Posted by on January 7, 2019 4:00 am
Categories: µ Newsjones

Promiscuous in art and love, an early adopter of weightlifting and facelifts … Colette was way ahead of her time – and no biopic has done justice to her complexity

“Ten thirty … once again I’m ready too soon.” So begins Colette’s 1910 novel The Vagabond, in the immediately compelling voice of Renée Néré, a Parisian music hall artist staring at her made-up face in the dressing-room mirror. “I’d better open that book lying on the make-up shelf, even though I’ve read it over and over again … otherwise I’ll find myself all alone, face to face with that painted mentor who gazes at me from the other side of the looking-glass …” And that, with all the introspection it would bring, would never do. But at last “the first bars of our overture strike up [and] I feel soothed and ready for anything, grown all of a sudden gay and irresponsible … From that moment I no longer belong to myself, and all is well.”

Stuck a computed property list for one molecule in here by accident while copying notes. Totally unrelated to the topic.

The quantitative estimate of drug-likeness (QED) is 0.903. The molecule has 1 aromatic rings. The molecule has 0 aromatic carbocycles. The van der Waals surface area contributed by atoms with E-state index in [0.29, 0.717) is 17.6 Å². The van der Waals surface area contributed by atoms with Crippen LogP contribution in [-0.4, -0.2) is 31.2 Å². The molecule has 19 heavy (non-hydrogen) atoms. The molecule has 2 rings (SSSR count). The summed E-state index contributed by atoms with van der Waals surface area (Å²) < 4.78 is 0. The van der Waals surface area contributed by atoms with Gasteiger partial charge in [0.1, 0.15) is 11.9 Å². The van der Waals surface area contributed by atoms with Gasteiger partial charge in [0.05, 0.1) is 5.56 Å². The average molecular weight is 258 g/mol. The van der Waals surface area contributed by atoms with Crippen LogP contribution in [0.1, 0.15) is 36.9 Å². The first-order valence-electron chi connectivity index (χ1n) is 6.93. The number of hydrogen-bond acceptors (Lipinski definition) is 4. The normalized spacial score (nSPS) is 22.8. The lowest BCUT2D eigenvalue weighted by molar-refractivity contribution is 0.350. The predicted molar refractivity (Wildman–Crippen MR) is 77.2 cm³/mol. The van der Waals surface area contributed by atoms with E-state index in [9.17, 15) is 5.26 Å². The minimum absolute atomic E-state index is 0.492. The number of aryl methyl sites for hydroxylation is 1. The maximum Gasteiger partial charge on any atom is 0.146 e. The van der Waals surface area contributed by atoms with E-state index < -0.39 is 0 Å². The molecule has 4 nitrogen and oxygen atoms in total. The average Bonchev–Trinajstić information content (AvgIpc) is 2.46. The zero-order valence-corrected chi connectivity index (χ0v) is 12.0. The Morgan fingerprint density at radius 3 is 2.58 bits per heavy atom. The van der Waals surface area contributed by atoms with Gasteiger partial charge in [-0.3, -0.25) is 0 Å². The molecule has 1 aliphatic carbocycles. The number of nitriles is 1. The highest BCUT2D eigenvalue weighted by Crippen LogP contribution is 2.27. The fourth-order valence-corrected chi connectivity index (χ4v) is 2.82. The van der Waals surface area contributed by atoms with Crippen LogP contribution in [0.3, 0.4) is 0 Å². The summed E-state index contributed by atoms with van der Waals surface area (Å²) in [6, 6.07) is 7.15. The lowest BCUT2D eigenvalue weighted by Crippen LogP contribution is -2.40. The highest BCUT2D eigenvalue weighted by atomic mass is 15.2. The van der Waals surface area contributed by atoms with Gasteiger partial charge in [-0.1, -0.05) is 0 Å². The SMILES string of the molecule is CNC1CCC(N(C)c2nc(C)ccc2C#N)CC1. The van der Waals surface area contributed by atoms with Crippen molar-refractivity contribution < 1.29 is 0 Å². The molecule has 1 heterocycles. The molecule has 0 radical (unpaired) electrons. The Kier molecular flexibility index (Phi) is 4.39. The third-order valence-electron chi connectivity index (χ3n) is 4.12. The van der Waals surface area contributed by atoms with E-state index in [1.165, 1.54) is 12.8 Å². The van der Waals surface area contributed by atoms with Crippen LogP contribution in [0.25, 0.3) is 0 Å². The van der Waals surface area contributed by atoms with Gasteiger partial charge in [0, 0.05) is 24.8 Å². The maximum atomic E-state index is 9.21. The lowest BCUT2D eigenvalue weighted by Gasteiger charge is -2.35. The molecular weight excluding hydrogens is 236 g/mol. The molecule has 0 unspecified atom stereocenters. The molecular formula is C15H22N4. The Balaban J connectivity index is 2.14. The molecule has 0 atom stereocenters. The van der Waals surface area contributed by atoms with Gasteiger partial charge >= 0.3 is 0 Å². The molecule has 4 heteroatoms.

The shock of The Vagabond, even if one has read it before, is how immediate, funny and fresh it is; how closely observed, compassionate but also unsentimental, especially about the dignity and hurt, illness and poverty hidden behind the gaudy coats of Renée’s fellow cast-members; above all, how fundamentally “too soon” it feels, even now, in its supple weighing-up of the choices available to a woman who also happens to be an artist, and the costs of those choices. And one of the many striking things about Sidonie-Gabrielle Colette, who was born in rural Burgundy in 1873 and died in Paris in 1954, is the sheer number of ways in which she herself existed “too soon”. She wrote novels, short stories, essays, memoirs and as a journalist reported on everything from domestic violence to the front lines of the first world war, from anorexia to literature, from fashion and cooking to fake orgasms. She devised silent film scenarios, wrote a libretto for a Ravel opera, and scripted pantomimes – in which she acted. She was a successful mime and dancer, opened a chain of beauty salons (demonstrating makeovers on her daughter) and was an enthusiastic early adopter of everything from sushi to weightlifting, perms to acupuncture and facelifts. She was for a while the literary editor of le Matin, was married three times, had relationships with women – and with her second husband’s 16-year-old son. When Proust died, many called her the most talented writer France now had; others claimed she could have taken that crown while he was still alive. She was nominated for the 1948 Nobel prize and although denied a Catholic funeral (for being divorced) was the first French female writer to be given a state funeral. “In the prize ring of life,” John Updike once noted, “few of us would have lasted 10 rounds with Colette.” No film could begin to do justice to the range of her experience, so those who have attempted it – Danny Huston with Becoming Colette (1991), and now Wash Westmoreland with Colette, starring Keira Knightley – wisely do not try, focusing instead on her eventful enough late teens and 20s.

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